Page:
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BY 4.0 license Open Access Published by De Gruyter (O) August 12, 2022

Crystal structure of bis((N-methyl-2-oxyethyl)amine)-bis(μ 2-N,N,N-tris(2-oxoethyl)amine)-bis(isopropoxy)-bis(μ 3-oxo)tetratitanium(IV)– isopropanol (1/2), C34H76N4O16Ti4

Yu Youzhu ORCID logo, Wang Hui, Li Leilei, Guo Yuhua, Fu Qianqian and Dai Jingtao

Abstract

C34H76N4O16Ti4, monoclinic, P21/n (no. 14), a = 10.0452(6) Å, b = 16.9053(8) Å, c = 14.6374(8) Å, β = 108.029(6)°, V = 2363.6(2) Å3, Z = 2, R gt (F) = 0.0678, wR ref (F 2) = 0.2126, T = 293(2) K.

CCDC no.: 2191522

The molecular structure is shown in the figure. Table 1 contains crystallographic data and Table 2 contains the list of the atoms including atomic coordinates and displacement parameters.

Table 1:

Data collection and handling.

Crystal: Colorless block
Size: 0.22 × 0.19 × 0.17 mm
Wavelength: Mo Kα radiation (0.71073 Å)
μ: 0.72 mm−1
Diffractometer, scan mode: Bruker APEX-II, φ and ω
θ max, completeness: 28.3°, >99%
N(hkl)measured, N(hkl)unique, R int: 42,194, 5844, 0.033
Criterion for I obs, N(hkl)gt: I obs > 2σ(I obs), 4680
N(param)refined: 268
Programs: Bruker [1, 2], Shelx [3], Diamond [4]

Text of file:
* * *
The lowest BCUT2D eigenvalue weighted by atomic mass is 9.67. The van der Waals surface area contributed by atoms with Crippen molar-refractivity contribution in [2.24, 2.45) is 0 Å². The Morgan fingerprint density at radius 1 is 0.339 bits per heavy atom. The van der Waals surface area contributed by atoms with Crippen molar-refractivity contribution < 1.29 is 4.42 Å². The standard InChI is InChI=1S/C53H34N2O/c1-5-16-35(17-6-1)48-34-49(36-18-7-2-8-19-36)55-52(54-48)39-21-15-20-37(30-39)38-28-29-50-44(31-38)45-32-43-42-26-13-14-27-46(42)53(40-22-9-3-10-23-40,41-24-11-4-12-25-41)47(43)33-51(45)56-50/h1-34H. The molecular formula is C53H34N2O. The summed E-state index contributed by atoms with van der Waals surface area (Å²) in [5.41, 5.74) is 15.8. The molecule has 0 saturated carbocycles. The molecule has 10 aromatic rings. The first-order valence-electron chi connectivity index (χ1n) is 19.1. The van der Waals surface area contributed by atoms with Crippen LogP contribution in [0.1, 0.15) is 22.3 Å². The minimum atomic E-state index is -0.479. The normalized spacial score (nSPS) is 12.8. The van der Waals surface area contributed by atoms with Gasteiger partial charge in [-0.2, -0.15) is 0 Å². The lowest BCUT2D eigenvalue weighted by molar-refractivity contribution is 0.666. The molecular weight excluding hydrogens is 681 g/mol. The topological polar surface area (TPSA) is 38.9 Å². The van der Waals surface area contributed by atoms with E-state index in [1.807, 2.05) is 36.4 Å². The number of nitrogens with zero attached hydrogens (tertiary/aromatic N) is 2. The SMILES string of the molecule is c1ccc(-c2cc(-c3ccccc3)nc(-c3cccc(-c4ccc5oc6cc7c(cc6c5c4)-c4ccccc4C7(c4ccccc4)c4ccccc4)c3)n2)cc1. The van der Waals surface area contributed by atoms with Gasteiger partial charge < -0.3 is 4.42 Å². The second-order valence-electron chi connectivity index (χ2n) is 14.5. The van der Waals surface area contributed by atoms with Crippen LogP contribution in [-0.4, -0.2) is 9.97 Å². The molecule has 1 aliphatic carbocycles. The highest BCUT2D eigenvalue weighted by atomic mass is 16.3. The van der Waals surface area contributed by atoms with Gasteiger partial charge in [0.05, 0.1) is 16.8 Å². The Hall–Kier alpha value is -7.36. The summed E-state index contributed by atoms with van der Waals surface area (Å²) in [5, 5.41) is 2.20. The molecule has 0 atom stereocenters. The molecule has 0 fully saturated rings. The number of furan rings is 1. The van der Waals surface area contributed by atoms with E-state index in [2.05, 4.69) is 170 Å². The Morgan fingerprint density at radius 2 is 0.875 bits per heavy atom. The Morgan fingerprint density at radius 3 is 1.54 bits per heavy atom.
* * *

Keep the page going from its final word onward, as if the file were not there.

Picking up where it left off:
Table 2:

Fractional atomic coordinates and isotropic or equivalent isotropic displacement parameters (Å2).

Atom x y z U iso*/U eq
C1 0.7522 (5) 0.8096 (3) 0.6315 (4) 0.0633 (11)
H1A 0.8121 0.8118 0.5908 0.076*
H1B 0.7353 0.7545 0.6426 0.076*
C2 0.8227 (5) 0.8490 (3) 0.7246 (4) 0.0685 (12)
H2A 0.7789 0.8322 0.7719 0.082*
H2B 0.9202 0.8330 0.7471 0.082*
C3 0.9167 (5) 0.9671 (3) 0.5910 (4) 0.0634 (11)
H3A 0.9754 1.0060 0.5732 0.076*
H3B 0.9434 0.9150 0.5753 0.076*
C4 0.9352 (5) 0.9725 (3) 0.6969 (4) 0.0690 (12)
H4A 1.0203 0.9454 0.7332 0.083*
H4B 0.9427 1.0275 0.7169 0.083*
C5 0.7848 (6) 0.9724 (4) 0.7984 (4) 0.0743 (13)
H5A 0.8120 1.0277 0.8038 0.089*
H5B 0.8369 0.9457 0.8572 0.089*
C6 0.6319 (6) 0.9650 (4) 0.7827 (4) 0.0768 (14)
H6A 0.6093 0.9113 0.7959 0.092*
H6B 0.6035 1.0004 0.8254 0.092*
C7 0.3244 (8) 0.8399 (5) 0.6210 (5) 0.100 (2)
H7A 0.3148 0.8945 0.6021 0.151*
H7B 0.4120 0.8323 0.6705 0.151*
H7C 0.2489 0.8253 0.6448 0.151*
C8 0.1849 (7) 0.8193 (4) 0.4692 (5) 0.0878 (15)
H8A 0.1076 0.7922 0.4820 0.105*
H8B 0.1738 0.8756 0.4778 0.105*
C9 0.1801 (5) 0.8049 (3) 0.3729 (4) 0.0666 (12)
H9A 0.1462 0.7515 0.3554 0.080*
H9B 0.1140 0.8412 0.3311 0.080*
C10 0.3233 (8) 0.7076 (4) 0.5518 (6) 0.0997 (17)
H10A 0.2534 0.6838 0.4975 0.120*
H10B 0.3000 0.6944 0.6095 0.120*
C11 0.4647 (6) 0.6745 (3) 0.5590 (5) 0.0754 (14)
H11A 0.5286 0.6835 0.6230 0.090*
H11B 0.4577 0.6179 0.5476 0.090*
C12 0.5563 (7) 0.8344 (5) 0.2160 (4) 0.094 (2)
H12A 0.5805 0.8660 0.1689 0.141*
H12B 0.4582 0.8400 0.2077 0.141*
H12C 0.5773 0.7799 0.2081 0.141*
C13 0.7905 (6) 0.8571 (5) 0.3361 (5) 0.101 (2)
H13A 0.8182 0.8033 0.3310 0.151*
H13B 0.8336 0.8757 0.4005 0.151*
H13C 0.8198 0.8896 0.2921 0.151*